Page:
Vaccination Recommendations and Chronic Steroid Use

Long-term daily steroids (corticosteroids) use may cause some degree of immunosuppression, which may increase the risk of infections and becoming ill. It is best to discuss the full vaccine schedule with your medical providers prior to the start of corticosteroid treatment. If possible, childhood vaccinations should be completed prior to the start of daily corticosteroid therapy.

“LIVE” Vaccine Precautions

As stated above, it is recommend that live virus vaccines be avoided when possible. Always ask for the inactive form of the vaccine when given the choice. For example when you receive your annual influenza vaccine, opt for the shot form, which is an inactive vaccine, rather than the nasal spray, which is a live form of the vaccine. If it is necessary to give a live virus vaccine, the following recommendations from the Centers for Disease Control and Prevention should be followed:

  • People receiving more than 2mg/kg/day of daily corticosteroids are considered to be immunosuppressed and should NOT receive live virus vaccines.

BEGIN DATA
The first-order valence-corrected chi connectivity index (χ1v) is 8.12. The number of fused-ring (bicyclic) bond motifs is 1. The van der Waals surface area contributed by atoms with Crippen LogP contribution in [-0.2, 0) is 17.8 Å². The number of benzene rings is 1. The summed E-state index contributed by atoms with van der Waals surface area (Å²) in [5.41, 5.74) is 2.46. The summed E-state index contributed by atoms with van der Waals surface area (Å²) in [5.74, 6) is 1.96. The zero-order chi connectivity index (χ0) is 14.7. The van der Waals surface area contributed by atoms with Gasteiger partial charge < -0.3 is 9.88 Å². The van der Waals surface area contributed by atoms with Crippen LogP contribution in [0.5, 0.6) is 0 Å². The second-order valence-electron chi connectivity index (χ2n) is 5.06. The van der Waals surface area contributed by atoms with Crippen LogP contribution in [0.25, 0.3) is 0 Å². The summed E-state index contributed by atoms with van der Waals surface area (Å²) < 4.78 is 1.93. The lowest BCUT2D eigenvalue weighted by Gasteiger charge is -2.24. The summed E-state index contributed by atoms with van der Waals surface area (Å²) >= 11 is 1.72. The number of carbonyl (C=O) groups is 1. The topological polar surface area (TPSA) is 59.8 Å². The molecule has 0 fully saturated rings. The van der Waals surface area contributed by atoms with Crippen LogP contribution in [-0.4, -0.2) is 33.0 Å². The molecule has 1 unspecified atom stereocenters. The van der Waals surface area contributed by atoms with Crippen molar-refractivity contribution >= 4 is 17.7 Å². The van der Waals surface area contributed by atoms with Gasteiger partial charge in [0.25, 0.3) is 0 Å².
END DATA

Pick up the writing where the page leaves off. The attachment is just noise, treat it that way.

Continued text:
• People receiving more than 20mg/day of daily corticosteroids are considered to be immunosuppressed. If these patients require administration of a live vaccine, it is recommended that the dose of corticosteroids be reduced to less than 20 mg/day of daily corticosteroids for a period of 1 month before and 1 month after receiving the live vaccine.
  • People receiving less than 2mg/kg/day of daily corticosteroids are not considered to be immunosuppressed and may receive live virus vaccines if necessary.
  • People receiving intermittent corticosteroid dosing (alternate day, weekend dosing, 10 days on/10 days off, etc.) are not considered to be immunosuppressed (regardless of dose) and may receive live virus vaccines if necessary.

Recommended Vaccinations

MMR Vaccine

Protects against measles, mumps, and rubella

  • This is a LIVE vaccine
  • First dose: usually given between 12-15 months of age
  • Second dose: MMR vaccine (generally given between 4-6 years old) should be given before age 4 and, if possible, prior to starting daily corticosteroids; can safely be given 4 weeks (minimum) after your child’s first MMR vaccine

Varicella Vaccine

Protects against Chicken Pox

  • This is a LIVE vaccine
  • Varicella booster vaccine (usually given between 4-6 years old) should be given, if possible, prior to starting daily corticosteroids

Pneumococcal Vaccine

Protects against pneumococcal pneumonia